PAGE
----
Labral base refixation, simple loop refixation, and selective partial debridement were used for labral preservation in 239 labral tears treated arthroscopiacally. All three techniques yielded favorable short-term results. Tear type and clinical context should dictate the appropriate choice of labral treatment.
Multiple biomechanics studies have suggested advantages of labral preservation in hip surgery, and superior clinical results have been shown with labral repair over labral debridement. However, the optimal surgical technique for labral preservation is unknown, and may differ in various clinical situations. Three methods for labral preservation are in frequent use in our clinic: labral base refixation, simple loop refixation, and selective partial debridement. The purpose of this study was to compare the intraoperative findings and clinical results for these three surgical approaches to labral preservation.
Data was prospectively collected on all patients that underwent arthroscopic hip surgery for labral tear in our institution between the years 2008 and 2010. The inclusion criteria for the study were the completion of pre- and post-operative hip specific evaluation forms, arthroscopic labral treatment with one of the three techniques above, and tear size between 2.5 and 4.5 hours on the clock face. The exclusion criteria were previous hip surgery, hip conditions including hip joint fractures and bony pathologies (Perthes, SCFE and AVN), and Tonnis Grade =2. Three study groups were created according to labral treatment: 1) labral base refixation; 2) simple loop refixation; and 3) selective partial debridement. Surgical outcome was assessed by modified Harris hip score (mHHS), non-arthritic hip score (NAHS), hip outcome score sport specific subscale (HOS SSS) and activities of daily living (HOS ADL), visual analog pain score (VAS), and patient satisfaction on a scale of 1 to 10.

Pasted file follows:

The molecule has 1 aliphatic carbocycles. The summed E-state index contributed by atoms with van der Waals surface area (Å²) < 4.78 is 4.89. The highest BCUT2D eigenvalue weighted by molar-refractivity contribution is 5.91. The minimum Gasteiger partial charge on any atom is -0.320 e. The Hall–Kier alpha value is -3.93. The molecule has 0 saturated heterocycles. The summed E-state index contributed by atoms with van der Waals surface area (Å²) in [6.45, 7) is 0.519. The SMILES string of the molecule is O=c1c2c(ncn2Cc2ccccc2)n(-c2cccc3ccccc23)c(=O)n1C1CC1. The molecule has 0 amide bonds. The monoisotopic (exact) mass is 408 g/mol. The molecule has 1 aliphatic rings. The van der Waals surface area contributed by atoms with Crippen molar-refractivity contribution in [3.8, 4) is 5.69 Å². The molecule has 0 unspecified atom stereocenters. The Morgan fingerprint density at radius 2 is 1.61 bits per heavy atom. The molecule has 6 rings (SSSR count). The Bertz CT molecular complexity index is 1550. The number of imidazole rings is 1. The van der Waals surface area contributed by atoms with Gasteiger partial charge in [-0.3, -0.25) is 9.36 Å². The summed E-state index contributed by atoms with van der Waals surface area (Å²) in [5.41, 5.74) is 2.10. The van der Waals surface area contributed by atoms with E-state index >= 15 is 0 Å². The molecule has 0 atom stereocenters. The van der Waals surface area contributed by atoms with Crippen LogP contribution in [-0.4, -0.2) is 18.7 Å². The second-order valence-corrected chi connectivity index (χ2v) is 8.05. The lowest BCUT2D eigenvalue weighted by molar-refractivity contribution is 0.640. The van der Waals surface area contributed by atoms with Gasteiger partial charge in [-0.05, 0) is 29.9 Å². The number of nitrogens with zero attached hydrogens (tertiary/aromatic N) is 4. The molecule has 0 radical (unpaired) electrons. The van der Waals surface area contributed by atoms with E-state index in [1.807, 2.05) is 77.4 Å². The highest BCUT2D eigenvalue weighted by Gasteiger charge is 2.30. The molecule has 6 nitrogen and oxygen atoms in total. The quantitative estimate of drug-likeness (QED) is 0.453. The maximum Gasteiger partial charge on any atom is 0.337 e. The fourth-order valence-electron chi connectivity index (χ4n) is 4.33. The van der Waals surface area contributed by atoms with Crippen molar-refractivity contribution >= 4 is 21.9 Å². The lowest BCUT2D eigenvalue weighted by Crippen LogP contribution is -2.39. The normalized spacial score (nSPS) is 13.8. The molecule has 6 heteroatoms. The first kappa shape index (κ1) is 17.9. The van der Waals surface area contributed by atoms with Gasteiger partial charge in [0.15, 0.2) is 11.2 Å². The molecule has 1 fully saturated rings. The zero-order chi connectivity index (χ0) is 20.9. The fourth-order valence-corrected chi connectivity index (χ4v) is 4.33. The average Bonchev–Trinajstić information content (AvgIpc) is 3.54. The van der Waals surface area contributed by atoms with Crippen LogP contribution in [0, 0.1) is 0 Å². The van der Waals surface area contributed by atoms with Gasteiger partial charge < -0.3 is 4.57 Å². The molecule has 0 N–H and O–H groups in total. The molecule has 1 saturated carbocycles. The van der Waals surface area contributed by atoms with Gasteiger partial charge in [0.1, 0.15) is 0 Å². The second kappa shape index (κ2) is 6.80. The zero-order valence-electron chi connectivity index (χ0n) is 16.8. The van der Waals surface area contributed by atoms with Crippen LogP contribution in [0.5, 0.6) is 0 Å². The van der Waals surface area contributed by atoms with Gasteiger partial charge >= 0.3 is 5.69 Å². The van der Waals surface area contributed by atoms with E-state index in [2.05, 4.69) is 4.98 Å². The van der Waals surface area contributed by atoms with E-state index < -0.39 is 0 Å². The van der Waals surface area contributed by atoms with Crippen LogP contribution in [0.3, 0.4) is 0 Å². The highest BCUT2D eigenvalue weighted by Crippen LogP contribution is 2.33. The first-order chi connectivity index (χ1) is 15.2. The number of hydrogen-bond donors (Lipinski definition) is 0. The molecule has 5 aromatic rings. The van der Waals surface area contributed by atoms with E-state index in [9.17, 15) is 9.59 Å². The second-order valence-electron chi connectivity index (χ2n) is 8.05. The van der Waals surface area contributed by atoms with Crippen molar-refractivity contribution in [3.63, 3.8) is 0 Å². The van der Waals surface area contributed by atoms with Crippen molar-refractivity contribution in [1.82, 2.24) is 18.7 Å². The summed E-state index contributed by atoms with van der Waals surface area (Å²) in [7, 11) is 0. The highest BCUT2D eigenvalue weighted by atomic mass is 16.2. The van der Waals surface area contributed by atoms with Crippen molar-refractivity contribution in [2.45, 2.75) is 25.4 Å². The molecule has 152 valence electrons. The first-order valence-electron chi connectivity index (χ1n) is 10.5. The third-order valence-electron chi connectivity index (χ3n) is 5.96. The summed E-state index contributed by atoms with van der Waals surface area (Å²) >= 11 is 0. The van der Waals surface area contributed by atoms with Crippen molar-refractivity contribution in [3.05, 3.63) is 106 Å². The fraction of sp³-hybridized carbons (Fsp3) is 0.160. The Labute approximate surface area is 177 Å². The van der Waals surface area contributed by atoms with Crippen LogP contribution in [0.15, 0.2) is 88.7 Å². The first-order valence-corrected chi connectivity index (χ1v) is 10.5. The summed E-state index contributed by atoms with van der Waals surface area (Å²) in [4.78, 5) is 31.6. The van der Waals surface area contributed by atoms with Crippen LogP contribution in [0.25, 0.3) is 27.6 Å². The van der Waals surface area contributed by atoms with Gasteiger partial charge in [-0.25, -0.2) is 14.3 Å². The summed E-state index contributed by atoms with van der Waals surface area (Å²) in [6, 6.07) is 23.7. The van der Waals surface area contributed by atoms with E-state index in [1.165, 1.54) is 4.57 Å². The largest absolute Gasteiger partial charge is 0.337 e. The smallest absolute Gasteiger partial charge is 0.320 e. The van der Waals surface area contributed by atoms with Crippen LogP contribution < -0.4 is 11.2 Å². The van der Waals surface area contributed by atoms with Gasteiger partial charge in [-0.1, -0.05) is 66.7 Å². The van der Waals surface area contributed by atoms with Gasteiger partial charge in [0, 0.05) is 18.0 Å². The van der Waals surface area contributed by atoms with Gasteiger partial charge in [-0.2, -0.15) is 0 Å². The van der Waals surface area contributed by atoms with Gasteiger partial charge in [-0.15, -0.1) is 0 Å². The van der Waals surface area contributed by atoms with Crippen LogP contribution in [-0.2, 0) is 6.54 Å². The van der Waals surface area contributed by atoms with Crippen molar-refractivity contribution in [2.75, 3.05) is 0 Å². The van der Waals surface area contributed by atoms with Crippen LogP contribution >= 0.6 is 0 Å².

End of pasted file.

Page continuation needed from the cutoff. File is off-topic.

A total of 239 surgeries (230 patients) fit our inclusion/exclusion criteria; 32, 107, and 100 cases in groups 1 () , 2, and 3, respectively. A majority of surgeries were for labral tear in the context of femoro-acetabular impingement (FAI). At mean follow-up of 9.2 months, all six outcome measurement tools showed improved results after arthroscopic surgery for labral tear. Significant difference was noted in the characteristics of patients that underwent labral refixation (group 1 and 2) versus those who had selective labral debridement (group 3). Patients in groups 3 were on average older (45 versus 33 years, p<0.0001), had higher Tonnis arthritic grades (p=0.0001), did not have any isolated pincer type impingement (p<0.0001), and had higher number of combined Seldes type labral tears (p<0.0001). Those differences were not significant between group 1 and group 2. Outcome of labral refixation (group 1 and 2) was significantly better than debridement (group 3) according to HOS ADL (p=0.02), but no significant difference was found for the other scores. Outcome for group 1 was better than for group 2 only according to the HOS-SSS improvements (p=0.03).
All six outcome scores improved significantly at mean follow-up of 9.2 months. No difference was shown between outcomes of labral refixation vs. debridement for any score but the HOS ADL. However, there were significant differences in intraoperative pathology and patient characteristics between the groups. These results suggest that all three techniques of labral preservation yield favorable short-term results, and that tear type and clinical context should dictate the appropriate choice of labral treatment.
© 2012 Arthroscopy Association of North America. Published by Elsevier Inc. All rights reserved.